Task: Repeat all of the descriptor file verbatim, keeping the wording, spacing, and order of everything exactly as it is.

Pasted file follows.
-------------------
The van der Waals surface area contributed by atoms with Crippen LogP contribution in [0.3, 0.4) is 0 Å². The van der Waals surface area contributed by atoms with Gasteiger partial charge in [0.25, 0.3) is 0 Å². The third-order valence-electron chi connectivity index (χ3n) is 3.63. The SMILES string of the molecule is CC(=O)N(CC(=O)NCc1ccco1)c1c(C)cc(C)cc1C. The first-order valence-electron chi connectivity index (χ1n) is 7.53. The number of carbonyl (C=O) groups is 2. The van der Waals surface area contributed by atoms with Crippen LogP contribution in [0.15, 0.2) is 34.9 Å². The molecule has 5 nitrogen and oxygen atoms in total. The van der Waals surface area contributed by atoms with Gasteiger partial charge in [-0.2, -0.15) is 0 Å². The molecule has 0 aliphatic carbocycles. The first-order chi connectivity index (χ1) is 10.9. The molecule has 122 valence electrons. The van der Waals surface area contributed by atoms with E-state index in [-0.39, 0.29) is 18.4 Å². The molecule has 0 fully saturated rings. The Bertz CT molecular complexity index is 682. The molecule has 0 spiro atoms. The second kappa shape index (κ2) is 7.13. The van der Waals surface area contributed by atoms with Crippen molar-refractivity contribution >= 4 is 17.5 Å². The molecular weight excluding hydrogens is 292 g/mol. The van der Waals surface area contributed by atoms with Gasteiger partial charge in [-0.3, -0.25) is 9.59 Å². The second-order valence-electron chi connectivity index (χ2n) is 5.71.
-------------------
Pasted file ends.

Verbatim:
The van der Waals surface area contributed by atoms with Crippen LogP contribution in [0.3, 0.4) is 0 Å². The van der Waals surface area contributed by atoms with Gasteiger partial charge in [0.25, 0.3) is 0 Å². The third-order valence-electron chi connectivity index (χ3n) is 3.63. The SMILES string of the molecule is CC(=O)N(CC(=O)NCc1ccco1)c1c(C)cc(C)cc1C. The first-order valence-electron chi connectivity index (χ1n) is 7.53. The number of carbonyl (C=O) groups is 2. The van der Waals surface area contributed by atoms with Crippen LogP contribution in [0.15, 0.2) is 34.9 Å². The molecule has 5 nitrogen and oxygen atoms in total. The van der Waals surface area contributed by atoms with Gasteiger partial charge in [-0.2, -0.15) is 0 Å². The molecule has 0 aliphatic carbocycles. The first-order chi connectivity index (χ1) is 10.9. The molecule has 122 valence electrons. The van der Waals surface area contributed by atoms with E-state index in [-0.39, 0.29) is 18.4 Å². The molecule has 0 fully saturated rings. The Bertz CT molecular complexity index is 682. The molecule has 0 spiro atoms. The second kappa shape index (κ2) is 7.13. The van der Waals surface area contributed by atoms with Crippen molar-refractivity contribution >= 4 is 17.5 Å². The molecular weight excluding hydrogens is 292 g/mol. The van der Waals surface area contributed by atoms with Gasteiger partial charge in [-0.3, -0.25) is 9.59 Å². The second-order valence-electron chi connectivity index (χ2n) is 5.71.